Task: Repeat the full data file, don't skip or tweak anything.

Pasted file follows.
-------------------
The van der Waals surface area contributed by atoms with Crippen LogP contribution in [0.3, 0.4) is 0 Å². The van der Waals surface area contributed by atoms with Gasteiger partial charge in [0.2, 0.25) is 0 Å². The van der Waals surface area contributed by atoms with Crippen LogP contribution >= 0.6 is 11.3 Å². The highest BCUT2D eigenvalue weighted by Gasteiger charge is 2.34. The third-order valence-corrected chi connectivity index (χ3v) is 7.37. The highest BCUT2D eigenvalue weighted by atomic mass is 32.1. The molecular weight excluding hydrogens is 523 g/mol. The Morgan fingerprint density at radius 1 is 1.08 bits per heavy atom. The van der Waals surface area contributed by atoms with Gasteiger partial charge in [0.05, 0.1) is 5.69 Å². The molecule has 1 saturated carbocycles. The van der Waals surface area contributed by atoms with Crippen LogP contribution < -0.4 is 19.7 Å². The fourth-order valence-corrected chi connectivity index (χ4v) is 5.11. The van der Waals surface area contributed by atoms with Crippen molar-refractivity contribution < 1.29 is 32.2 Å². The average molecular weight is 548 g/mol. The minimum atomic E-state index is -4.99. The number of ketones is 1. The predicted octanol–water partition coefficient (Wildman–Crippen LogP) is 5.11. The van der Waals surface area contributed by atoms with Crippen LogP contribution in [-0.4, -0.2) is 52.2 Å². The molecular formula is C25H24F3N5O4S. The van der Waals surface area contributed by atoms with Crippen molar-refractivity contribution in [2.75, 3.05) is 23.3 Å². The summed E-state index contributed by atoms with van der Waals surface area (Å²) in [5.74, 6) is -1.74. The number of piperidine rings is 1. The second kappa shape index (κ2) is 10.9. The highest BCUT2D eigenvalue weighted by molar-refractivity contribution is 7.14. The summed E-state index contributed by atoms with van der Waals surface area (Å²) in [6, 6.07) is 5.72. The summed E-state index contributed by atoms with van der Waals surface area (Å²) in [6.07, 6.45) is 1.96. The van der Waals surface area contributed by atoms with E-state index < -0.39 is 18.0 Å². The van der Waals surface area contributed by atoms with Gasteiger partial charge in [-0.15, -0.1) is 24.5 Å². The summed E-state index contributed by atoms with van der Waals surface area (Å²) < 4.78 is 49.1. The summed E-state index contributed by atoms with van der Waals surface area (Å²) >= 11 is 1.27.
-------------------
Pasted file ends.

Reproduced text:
The van der Waals surface area contributed by atoms with Crippen LogP contribution in [0.3, 0.4) is 0 Å². The van der Waals surface area contributed by atoms with Gasteiger partial charge in [0.2, 0.25) is 0 Å². The van der Waals surface area contributed by atoms with Crippen LogP contribution >= 0.6 is 11.3 Å². The highest BCUT2D eigenvalue weighted by Gasteiger charge is 2.34. The third-order valence-corrected chi connectivity index (χ3v) is 7.37. The highest BCUT2D eigenvalue weighted by atomic mass is 32.1. The molecular weight excluding hydrogens is 523 g/mol. The Morgan fingerprint density at radius 1 is 1.08 bits per heavy atom. The van der Waals surface area contributed by atoms with Gasteiger partial charge in [0.05, 0.1) is 5.69 Å². The molecule has 1 saturated carbocycles. The van der Waals surface area contributed by atoms with Crippen LogP contribution < -0.4 is 19.7 Å². The fourth-order valence-corrected chi connectivity index (χ4v) is 5.11. The van der Waals surface area contributed by atoms with Crippen molar-refractivity contribution < 1.29 is 32.2 Å². The average molecular weight is 548 g/mol. The minimum atomic E-state index is -4.99. The number of ketones is 1. The predicted octanol–water partition coefficient (Wildman–Crippen LogP) is 5.11. The van der Waals surface area contributed by atoms with Crippen LogP contribution in [-0.4, -0.2) is 52.2 Å². The molecular formula is C25H24F3N5O4S. The van der Waals surface area contributed by atoms with Crippen molar-refractivity contribution in [2.75, 3.05) is 23.3 Å². The summed E-state index contributed by atoms with van der Waals surface area (Å²) in [5.74, 6) is -1.74. The number of piperidine rings is 1. The second kappa shape index (κ2) is 10.9. The highest BCUT2D eigenvalue weighted by molar-refractivity contribution is 7.14. The summed E-state index contributed by atoms with van der Waals surface area (Å²) in [6, 6.07) is 5.72. The summed E-state index contributed by atoms with van der Waals surface area (Å²) in [6.07, 6.45) is 1.96. The van der Waals surface area contributed by atoms with E-state index < -0.39 is 18.0 Å². The van der Waals surface area contributed by atoms with Gasteiger partial charge in [-0.15, -0.1) is 24.5 Å². The summed E-state index contributed by atoms with van der Waals surface area (Å²) < 4.78 is 49.1. The summed E-state index contributed by atoms with van der Waals surface area (Å²) >= 11 is 1.27.